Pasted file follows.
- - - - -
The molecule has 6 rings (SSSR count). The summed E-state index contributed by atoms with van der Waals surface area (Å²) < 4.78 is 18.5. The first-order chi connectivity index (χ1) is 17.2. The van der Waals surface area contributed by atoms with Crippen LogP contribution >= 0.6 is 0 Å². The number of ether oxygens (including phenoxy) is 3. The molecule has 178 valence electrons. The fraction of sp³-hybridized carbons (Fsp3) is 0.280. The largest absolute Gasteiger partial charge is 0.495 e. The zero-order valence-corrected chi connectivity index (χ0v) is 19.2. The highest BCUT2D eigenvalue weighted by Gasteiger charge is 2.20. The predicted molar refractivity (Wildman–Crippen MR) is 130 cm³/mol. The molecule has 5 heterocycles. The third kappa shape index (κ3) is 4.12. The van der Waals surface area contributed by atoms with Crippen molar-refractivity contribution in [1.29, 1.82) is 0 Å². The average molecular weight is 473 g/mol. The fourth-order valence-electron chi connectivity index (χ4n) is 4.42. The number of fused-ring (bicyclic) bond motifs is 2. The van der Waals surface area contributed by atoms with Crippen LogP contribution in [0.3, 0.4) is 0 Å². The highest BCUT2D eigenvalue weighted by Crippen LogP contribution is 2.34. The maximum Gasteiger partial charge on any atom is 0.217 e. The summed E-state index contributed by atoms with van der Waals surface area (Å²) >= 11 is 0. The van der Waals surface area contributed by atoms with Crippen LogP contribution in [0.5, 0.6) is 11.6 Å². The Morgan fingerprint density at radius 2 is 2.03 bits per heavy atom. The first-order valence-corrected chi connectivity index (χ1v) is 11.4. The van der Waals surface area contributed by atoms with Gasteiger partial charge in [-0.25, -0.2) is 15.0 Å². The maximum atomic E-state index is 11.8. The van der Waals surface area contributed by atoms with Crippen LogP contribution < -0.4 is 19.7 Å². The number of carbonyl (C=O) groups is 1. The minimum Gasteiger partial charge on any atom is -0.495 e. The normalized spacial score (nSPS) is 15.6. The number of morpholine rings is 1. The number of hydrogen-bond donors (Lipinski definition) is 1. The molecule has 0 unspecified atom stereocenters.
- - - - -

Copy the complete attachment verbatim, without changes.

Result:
The molecule has 6 rings (SSSR count). The summed E-state index contributed by atoms with van der Waals surface area (Å²) < 4.78 is 18.5. The first-order chi connectivity index (χ1) is 17.2. The van der Waals surface area contributed by atoms with Crippen LogP contribution >= 0.6 is 0 Å². The number of ether oxygens (including phenoxy) is 3. The molecule has 178 valence electrons. The fraction of sp³-hybridized carbons (Fsp3) is 0.280. The largest absolute Gasteiger partial charge is 0.495 e. The zero-order valence-corrected chi connectivity index (χ0v) is 19.2. The highest BCUT2D eigenvalue weighted by Gasteiger charge is 2.20. The predicted molar refractivity (Wildman–Crippen MR) is 130 cm³/mol. The molecule has 5 heterocycles. The third kappa shape index (κ3) is 4.12. The van der Waals surface area contributed by atoms with Crippen molar-refractivity contribution in [1.29, 1.82) is 0 Å². The average molecular weight is 473 g/mol. The fourth-order valence-electron chi connectivity index (χ4n) is 4.42. The number of fused-ring (bicyclic) bond motifs is 2. The van der Waals surface area contributed by atoms with Crippen LogP contribution in [0.3, 0.4) is 0 Å². The highest BCUT2D eigenvalue weighted by Crippen LogP contribution is 2.34. The maximum Gasteiger partial charge on any atom is 0.217 e. The summed E-state index contributed by atoms with van der Waals surface area (Å²) >= 11 is 0. The van der Waals surface area contributed by atoms with Crippen LogP contribution in [0.5, 0.6) is 11.6 Å². The Morgan fingerprint density at radius 2 is 2.03 bits per heavy atom. The first-order valence-corrected chi connectivity index (χ1v) is 11.4. The van der Waals surface area contributed by atoms with Gasteiger partial charge in [-0.25, -0.2) is 15.0 Å². The maximum atomic E-state index is 11.8. The van der Waals surface area contributed by atoms with Crippen LogP contribution < -0.4 is 19.7 Å². The number of carbonyl (C=O) groups is 1. The minimum Gasteiger partial charge on any atom is -0.495 e. The normalized spacial score (nSPS) is 15.6. The number of morpholine rings is 1. The number of hydrogen-bond donors (Lipinski definition) is 1. The molecule has 0 unspecified atom stereocenters.